Most of the news coverage after the fact has been criticism of CNN. Slate.com has a good analysis of it that includes:CNN CEO Chris Licht said, in response to the criticism of his network's production, "You do not have to like the former president’s answers, but you can’t say that we didn’t get them." Except, yes, Chris, I can say you didn't get them. You got propaganda. You got deflections. You got bald-faced lies. When he was all but cornered on the stolen documents thing, you got "You're a nasty person" as his "answer."
Absolutely every single moment of this debacle was predictable, and it is enraging to see CNN making the exact same mistakes it made when Trump first entered into the public sphere eight years ago. The network gave a seditious would-be despot carte blanche to openly lie on live television for an hour, in front of an adoring crowd, with ineffective pushback from a reporter who, if Wednesday night is any indication, is nowhere near ready for prime time. The pregame chatter among CNN’s vacuous panelists, meanwhile, used the same empty framing that has long made the term “talking heads” a pejorative.All the CNN-bashing is deserved, to be sure, but it misses the bigger issue of what the former president said during the televised hour of journalistic seppuku. He perpetuated his election lies. He once again defamed the woman he has been ordered by a court to pay $5 million to as damages for his sexual assault and defamation of her. He called the Supreme Court's overturning of Roe v. Wade "a great victory." Instead of answering a question about why he stole government documents after leaving office, he insulted the questioner. Of the January 6, 2021 insurrectionist footsoldiers, he said "They were there with love in their heart. That was unbelievable and it was a beautiful day." He avoided taking any kind of position on the war in Ukraine, lest it upset his good friend Vladimir. That is all very, very important information that should show everyone in the world how this man should not be allowed anywhere near any position of any authority ever again, but because of how it was presented (and subsequently covered by many) I fear that point will not get across to anyone who needs to hear it.The American news media as a whole is terrible, TV news in particular, but outlets one might consider to be better, like National Public Radio, are guilty of the same kind of malfeasance, treating the sort of behavior DJT and his minions exhibit as basically normal politics when it is anything but.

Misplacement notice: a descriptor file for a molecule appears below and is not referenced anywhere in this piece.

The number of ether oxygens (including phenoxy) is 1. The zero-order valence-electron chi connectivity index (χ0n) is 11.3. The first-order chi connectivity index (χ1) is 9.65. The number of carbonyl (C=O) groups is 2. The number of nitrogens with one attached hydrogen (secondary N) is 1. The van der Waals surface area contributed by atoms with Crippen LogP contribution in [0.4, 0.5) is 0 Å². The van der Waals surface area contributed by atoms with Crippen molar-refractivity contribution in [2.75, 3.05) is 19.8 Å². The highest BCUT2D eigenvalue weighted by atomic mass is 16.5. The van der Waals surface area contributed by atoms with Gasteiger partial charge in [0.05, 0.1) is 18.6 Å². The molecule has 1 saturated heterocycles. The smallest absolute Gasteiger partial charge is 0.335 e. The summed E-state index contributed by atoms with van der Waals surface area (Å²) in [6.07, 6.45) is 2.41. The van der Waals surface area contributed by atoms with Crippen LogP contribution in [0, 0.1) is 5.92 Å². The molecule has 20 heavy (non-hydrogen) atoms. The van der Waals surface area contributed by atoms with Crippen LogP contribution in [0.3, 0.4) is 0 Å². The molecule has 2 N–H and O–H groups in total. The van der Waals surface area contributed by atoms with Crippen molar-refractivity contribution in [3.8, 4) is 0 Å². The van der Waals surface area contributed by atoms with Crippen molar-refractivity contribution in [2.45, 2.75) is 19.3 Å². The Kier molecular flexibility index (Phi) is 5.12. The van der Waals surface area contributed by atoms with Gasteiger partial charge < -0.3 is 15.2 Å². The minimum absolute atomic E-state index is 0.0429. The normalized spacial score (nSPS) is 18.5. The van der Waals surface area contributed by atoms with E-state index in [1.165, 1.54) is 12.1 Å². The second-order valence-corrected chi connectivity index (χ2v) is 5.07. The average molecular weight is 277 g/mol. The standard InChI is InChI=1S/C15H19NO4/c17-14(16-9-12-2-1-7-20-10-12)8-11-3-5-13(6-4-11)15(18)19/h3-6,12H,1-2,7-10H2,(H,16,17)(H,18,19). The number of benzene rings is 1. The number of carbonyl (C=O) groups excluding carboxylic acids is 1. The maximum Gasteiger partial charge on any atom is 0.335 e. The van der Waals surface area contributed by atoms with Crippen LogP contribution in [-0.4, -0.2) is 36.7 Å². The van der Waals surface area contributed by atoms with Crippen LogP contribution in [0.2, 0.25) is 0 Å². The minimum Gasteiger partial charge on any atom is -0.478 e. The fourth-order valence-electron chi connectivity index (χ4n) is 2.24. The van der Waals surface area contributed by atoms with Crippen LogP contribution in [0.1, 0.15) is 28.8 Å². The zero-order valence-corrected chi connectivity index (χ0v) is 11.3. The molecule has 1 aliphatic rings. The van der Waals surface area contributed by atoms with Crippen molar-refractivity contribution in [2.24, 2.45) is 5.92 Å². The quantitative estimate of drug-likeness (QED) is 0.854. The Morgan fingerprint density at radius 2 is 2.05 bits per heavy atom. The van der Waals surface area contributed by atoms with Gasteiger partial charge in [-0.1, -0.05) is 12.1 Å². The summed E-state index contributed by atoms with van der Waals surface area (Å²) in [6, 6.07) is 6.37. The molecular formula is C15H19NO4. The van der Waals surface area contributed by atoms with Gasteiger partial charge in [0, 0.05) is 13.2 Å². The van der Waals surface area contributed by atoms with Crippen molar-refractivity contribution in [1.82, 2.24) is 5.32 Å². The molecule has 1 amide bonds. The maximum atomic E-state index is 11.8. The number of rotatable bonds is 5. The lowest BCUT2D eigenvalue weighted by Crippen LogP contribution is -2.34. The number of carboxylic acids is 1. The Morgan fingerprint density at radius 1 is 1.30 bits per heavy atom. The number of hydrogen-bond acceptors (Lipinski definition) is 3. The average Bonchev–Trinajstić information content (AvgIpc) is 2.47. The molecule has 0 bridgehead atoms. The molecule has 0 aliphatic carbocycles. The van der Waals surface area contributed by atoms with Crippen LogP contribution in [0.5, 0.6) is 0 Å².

- Related to the CNN thing, there is The Gun Thing. I had some further ranting to do on that, on how the gun "debate" is evidentiary just on its own of the fact that the modern Republican party deserves to be labeled a domestic terrorist organization, but instead today I think I'll just let Wil speak for me.